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and Communtiy Capacity Building) will benefit a wide group of people with disability, their families and carers. Mainstream and community services will also engage with ILC supports through streams which are targetted towards building a more inclusive and supportive community for people with disability, their families and carers. Other supports (particularly Local Area Coordination and Individual Capacity Building funded in the NDIS) will benefit people:

  •   who need support so that their capacity to live independently does not deteriorate to a point where they would meet the access criteria for the NDIS and require an IFP to participate socially or economically in the community; or

  •   who would otherwise meet the access criteria for the NDIS and would therefore be eligible for an IFP, but only require low levels of support that could be provided through ILC;

  •   who access specialist supports through an IFP but also have needs that can (and should) be supported through the mainstream or community sectors, and/or ILC; or

  •   who need low levels of support to live independently in the community, but are not eligible for an IFP, where access to ILC will prevent them having to test their eligibility for an IFP;

    Local Area Coordination and individual capacity building supports will also provide support for carers to sustain their role.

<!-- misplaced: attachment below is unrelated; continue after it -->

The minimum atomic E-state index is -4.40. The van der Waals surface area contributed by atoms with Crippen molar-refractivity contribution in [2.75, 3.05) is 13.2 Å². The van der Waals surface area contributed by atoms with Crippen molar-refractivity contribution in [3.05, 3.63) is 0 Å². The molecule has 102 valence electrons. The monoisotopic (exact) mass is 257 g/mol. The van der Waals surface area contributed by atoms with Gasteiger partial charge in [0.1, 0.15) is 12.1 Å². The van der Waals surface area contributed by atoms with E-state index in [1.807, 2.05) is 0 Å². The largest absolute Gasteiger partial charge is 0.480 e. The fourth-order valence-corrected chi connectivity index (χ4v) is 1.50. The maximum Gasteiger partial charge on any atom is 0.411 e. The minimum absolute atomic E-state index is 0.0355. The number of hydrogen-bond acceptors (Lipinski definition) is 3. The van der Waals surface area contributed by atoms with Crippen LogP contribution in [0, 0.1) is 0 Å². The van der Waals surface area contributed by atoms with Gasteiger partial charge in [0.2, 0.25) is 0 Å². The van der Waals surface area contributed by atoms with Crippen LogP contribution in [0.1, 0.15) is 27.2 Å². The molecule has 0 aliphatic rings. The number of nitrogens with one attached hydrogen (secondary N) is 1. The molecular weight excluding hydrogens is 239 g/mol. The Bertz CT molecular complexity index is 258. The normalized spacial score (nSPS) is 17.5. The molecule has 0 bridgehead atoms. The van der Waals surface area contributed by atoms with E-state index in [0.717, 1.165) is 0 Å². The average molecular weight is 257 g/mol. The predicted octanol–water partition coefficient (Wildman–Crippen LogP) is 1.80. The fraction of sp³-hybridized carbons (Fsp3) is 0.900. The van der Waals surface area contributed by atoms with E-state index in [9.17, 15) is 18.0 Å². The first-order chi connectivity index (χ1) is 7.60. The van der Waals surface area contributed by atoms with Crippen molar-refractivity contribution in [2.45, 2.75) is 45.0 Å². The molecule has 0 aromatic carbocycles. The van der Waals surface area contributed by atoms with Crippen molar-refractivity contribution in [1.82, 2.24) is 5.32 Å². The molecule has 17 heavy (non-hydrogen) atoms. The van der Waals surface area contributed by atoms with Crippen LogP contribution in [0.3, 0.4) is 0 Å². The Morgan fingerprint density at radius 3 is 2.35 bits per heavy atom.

People with disability who are over the age of 65 years, will access information and referral or benefit from community capacity building; however, they will likely gain most of their supports from the aged care system. The NDIS and aged care interface arrangements should be complementary.

    Given the large variation in the impact of disability on the 2.5 million people, a significant proportion is likely to receive most, if not all, the supports they need through mainstream systems.

    Five Streams

    There are five streams of service under ILC which provide support to people with disability, their families and carers, and community and mainstream services. The streams are:

  1. Information, Linkages and Referrals

  2. Capacity building for mainstream services

  3. Community awareness and capacity building

  4. Individual capacity building

  5. Local area co-ordination (LAC)

Examples of activities under the five streams are explored below. Whilst the streams are considered separately in this document, they could be implemented with consideration to a variety of service delivery models, including multi-stream combinations.

Stream one: Information, linkages and referrals.
Information, linkages and referrals will efficiently connect people with disability, their families and carers with appropriate disability, community and mainstream supports.